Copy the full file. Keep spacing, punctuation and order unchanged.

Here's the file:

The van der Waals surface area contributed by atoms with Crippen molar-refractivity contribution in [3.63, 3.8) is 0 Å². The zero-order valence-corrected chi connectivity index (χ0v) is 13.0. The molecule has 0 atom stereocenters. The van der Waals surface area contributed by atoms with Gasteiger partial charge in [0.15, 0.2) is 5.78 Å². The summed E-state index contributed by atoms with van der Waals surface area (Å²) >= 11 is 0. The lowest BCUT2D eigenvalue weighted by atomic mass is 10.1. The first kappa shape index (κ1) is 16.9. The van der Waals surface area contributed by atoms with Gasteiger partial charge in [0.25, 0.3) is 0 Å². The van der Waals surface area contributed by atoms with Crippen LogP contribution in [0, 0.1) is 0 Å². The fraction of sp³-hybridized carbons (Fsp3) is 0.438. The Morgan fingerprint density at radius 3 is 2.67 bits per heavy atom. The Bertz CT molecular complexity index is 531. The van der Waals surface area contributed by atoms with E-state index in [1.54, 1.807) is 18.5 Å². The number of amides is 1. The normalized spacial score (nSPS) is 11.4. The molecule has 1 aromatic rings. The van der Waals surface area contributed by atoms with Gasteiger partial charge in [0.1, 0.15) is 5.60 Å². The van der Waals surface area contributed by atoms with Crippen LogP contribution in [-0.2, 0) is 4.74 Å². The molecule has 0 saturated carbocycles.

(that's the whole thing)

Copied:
The van der Waals surface area contributed by atoms with Crippen molar-refractivity contribution in [3.63, 3.8) is 0 Å². The zero-order valence-corrected chi connectivity index (χ0v) is 13.0. The molecule has 0 atom stereocenters. The van der Waals surface area contributed by atoms with Gasteiger partial charge in [0.15, 0.2) is 5.78 Å². The summed E-state index contributed by atoms with van der Waals surface area (Å²) >= 11 is 0. The lowest BCUT2D eigenvalue weighted by atomic mass is 10.1. The first kappa shape index (κ1) is 16.9. The van der Waals surface area contributed by atoms with Gasteiger partial charge in [0.25, 0.3) is 0 Å². The van der Waals surface area contributed by atoms with Crippen LogP contribution in [0, 0.1) is 0 Å². The fraction of sp³-hybridized carbons (Fsp3) is 0.438. The Morgan fingerprint density at radius 3 is 2.67 bits per heavy atom. The Bertz CT molecular complexity index is 531. The van der Waals surface area contributed by atoms with E-state index in [1.54, 1.807) is 18.5 Å². The number of amides is 1. The normalized spacial score (nSPS) is 11.4. The molecule has 1 aromatic rings. The van der Waals surface area contributed by atoms with Gasteiger partial charge in [0.1, 0.15) is 5.60 Å². The van der Waals surface area contributed by atoms with Crippen LogP contribution in [-0.2, 0) is 4.74 Å². The molecule has 0 saturated carbocycles.